With all her bluster about “the spread of misinformation” and “fake news,” MP Anne-Marie Trevelyan has managed to skirt around the whole point of the EU’s Article 13 legislation on the treatment of animals as “Sentient beings” (Columnist, Northumberland Gazette, December 7).
The UK does indeed have high welfare standards, but the UKs Animal Welfare Act of 2006 is directed purely at individuals who own, or are responsible for animals in their care.
In contrast, the EUs Article 13 legislation is aimed at national governments, placing a duty on the state to pay full regard to animal welfare for a specific set of policies.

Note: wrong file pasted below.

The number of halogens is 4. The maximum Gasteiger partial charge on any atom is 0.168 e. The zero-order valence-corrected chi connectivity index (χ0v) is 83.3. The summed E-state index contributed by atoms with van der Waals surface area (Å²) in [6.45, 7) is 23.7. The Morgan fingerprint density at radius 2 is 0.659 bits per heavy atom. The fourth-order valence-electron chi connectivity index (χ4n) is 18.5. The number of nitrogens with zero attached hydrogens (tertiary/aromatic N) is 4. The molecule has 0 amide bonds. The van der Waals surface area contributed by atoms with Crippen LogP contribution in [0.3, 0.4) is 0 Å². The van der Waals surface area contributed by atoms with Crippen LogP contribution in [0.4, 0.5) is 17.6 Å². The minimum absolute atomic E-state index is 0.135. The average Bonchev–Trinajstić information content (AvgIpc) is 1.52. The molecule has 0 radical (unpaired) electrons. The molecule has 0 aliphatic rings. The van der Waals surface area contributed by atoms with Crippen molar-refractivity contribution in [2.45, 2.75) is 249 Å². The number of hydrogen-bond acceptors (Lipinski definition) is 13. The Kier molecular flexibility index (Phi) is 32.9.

Ms Trevelyan represents a large number of farmers, most of whom are deeply concerned at the possibility of cheap meat imports from third countries where welfare – and environmental – standards are abysmal.
If there is no longer an obligation on the UK government to include such “Sentient being” considerations in trade deals involving imported meat products, how can it possibly expect UK farmers to work to a different set of standards and expect them to compete?
Her farming constituents need a clear explanation of her Government’s policy on this vital matter.